Being well aware of the variation in working practices in the different countries, the members of the group used an "all-European" approach to answer the following questions:
· Are there problems for internal medicine? If so, what are these problems and why?
· Why do the health care systems in the European countries need internal medicine?
· Why do patients need internal medicine?
· What needs to be done?
Internal medicine is the modern, clinical, and scientific medical discipline that is responsible for the care of adult patients with one or more complex, acute, or chronic illnesses. Internal medicine is the cornerstone of an integrated health care delivery service that is needed today. Decision-makers in politics and hospitals, insurers, journalists, and the general public need a better understanding of what internal medicine can offer to the health care system and to the individual patient.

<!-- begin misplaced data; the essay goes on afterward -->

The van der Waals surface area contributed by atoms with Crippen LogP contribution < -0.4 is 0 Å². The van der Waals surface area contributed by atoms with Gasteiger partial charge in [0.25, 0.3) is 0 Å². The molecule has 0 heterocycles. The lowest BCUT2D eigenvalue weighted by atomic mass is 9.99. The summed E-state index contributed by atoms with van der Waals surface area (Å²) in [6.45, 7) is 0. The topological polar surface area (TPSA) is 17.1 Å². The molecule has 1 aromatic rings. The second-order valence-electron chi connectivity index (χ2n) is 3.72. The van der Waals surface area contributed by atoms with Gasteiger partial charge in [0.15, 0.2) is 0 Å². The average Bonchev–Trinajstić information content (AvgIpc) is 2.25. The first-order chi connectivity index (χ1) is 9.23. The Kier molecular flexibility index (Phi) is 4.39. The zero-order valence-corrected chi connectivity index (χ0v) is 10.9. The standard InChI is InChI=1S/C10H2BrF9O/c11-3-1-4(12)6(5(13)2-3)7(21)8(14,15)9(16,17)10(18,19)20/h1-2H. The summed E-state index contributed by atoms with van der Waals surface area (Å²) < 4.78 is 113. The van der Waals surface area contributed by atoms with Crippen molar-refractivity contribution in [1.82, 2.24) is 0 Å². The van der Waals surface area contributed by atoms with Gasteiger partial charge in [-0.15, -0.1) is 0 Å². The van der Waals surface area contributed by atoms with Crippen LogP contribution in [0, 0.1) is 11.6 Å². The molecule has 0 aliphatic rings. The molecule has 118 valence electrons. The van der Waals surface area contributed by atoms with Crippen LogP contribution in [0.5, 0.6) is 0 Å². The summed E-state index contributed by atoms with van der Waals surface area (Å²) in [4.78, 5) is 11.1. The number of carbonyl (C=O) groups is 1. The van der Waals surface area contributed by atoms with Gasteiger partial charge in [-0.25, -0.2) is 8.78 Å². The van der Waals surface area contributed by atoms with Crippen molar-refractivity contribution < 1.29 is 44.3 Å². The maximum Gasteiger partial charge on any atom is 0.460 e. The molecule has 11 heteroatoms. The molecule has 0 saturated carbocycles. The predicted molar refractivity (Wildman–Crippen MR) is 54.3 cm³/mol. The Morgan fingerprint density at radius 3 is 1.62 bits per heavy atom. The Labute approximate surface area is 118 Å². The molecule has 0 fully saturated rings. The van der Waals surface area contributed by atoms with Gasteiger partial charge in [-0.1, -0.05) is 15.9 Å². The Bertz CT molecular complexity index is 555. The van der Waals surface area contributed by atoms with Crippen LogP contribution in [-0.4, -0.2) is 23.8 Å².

EFIM recommends wide publication of the two reports (see below) via national society websites and journals with translation where appropriate. EFIM owns the copyright and any additional journal publications should be notified to:
Dr JWF Elte, EFIM Secretary-General
1st Report from the EFIM Working Group on Professional Issues in Internal Medicine
Political issues in Internal Medicine in Europe: A position paper Chairman/Principal Author: Werner Bauer
Members: Petra-Maria Schumm-Draeger; Johannes Koebberling; Thomas Gjoerup; Jose Javier Garcia Alegria; Faustino Ferreira; Clare Higgens; Werner Bauer; Giuseppe Licata; Moshe Mittelman; James O'Hare; Serhat Ünal.
Eur J Int Med 2005; 16: 214-217
2nd Report from the EFIM Working Group on Professional Issues in Internal Medicine
Internal Medicine in Europe: How to cope with the future? An official EFIM strategy document
Chairman/Principal Author: Mark Kramer
Members: Mark Kramer, Erdal Akalin, Melchor Alvarez de Mon Soto, Haim Bitterman, Faustino Ferreira, Clare Higgens; Petra-Maria Schumm-Draeger, Johannes Koebberling, Mine Durusu Tanriover, Werner Bauer.
Eur J Int Med 2010; 21: 173-175
Scientific Committee (joint with FDIME)
Chairman: Loic Guillevin(FR
Objectives: to promote clinical research in Internal Medicine on a European basis.